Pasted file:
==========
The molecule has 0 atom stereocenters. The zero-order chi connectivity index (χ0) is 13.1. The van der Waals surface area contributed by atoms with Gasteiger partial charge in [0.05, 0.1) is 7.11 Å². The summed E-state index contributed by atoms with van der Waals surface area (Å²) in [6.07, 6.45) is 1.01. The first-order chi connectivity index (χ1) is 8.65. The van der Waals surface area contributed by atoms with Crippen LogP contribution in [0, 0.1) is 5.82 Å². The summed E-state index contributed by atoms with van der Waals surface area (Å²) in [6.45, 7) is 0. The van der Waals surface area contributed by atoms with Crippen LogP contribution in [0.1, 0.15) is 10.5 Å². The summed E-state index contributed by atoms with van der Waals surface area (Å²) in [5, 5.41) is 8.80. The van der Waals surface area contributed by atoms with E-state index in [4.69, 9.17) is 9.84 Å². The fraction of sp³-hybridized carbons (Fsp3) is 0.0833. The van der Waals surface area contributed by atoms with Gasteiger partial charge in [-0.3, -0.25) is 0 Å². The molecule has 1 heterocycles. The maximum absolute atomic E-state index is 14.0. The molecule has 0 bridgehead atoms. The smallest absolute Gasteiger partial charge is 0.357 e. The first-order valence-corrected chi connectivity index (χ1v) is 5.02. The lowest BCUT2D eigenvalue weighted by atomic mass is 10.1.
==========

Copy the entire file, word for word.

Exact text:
The molecule has 0 atom stereocenters. The zero-order chi connectivity index (χ0) is 13.1. The van der Waals surface area contributed by atoms with Gasteiger partial charge in [0.05, 0.1) is 7.11 Å². The summed E-state index contributed by atoms with van der Waals surface area (Å²) in [6.07, 6.45) is 1.01. The first-order chi connectivity index (χ1) is 8.65. The van der Waals surface area contributed by atoms with Crippen LogP contribution in [0, 0.1) is 5.82 Å². The summed E-state index contributed by atoms with van der Waals surface area (Å²) in [6.45, 7) is 0. The van der Waals surface area contributed by atoms with Crippen LogP contribution in [0.1, 0.15) is 10.5 Å². The summed E-state index contributed by atoms with van der Waals surface area (Å²) in [5, 5.41) is 8.80. The van der Waals surface area contributed by atoms with E-state index in [4.69, 9.17) is 9.84 Å². The fraction of sp³-hybridized carbons (Fsp3) is 0.0833. The van der Waals surface area contributed by atoms with Gasteiger partial charge in [-0.3, -0.25) is 0 Å². The molecule has 1 heterocycles. The maximum absolute atomic E-state index is 14.0. The molecule has 0 bridgehead atoms. The smallest absolute Gasteiger partial charge is 0.357 e. The first-order valence-corrected chi connectivity index (χ1v) is 5.02. The lowest BCUT2D eigenvalue weighted by atomic mass is 10.1.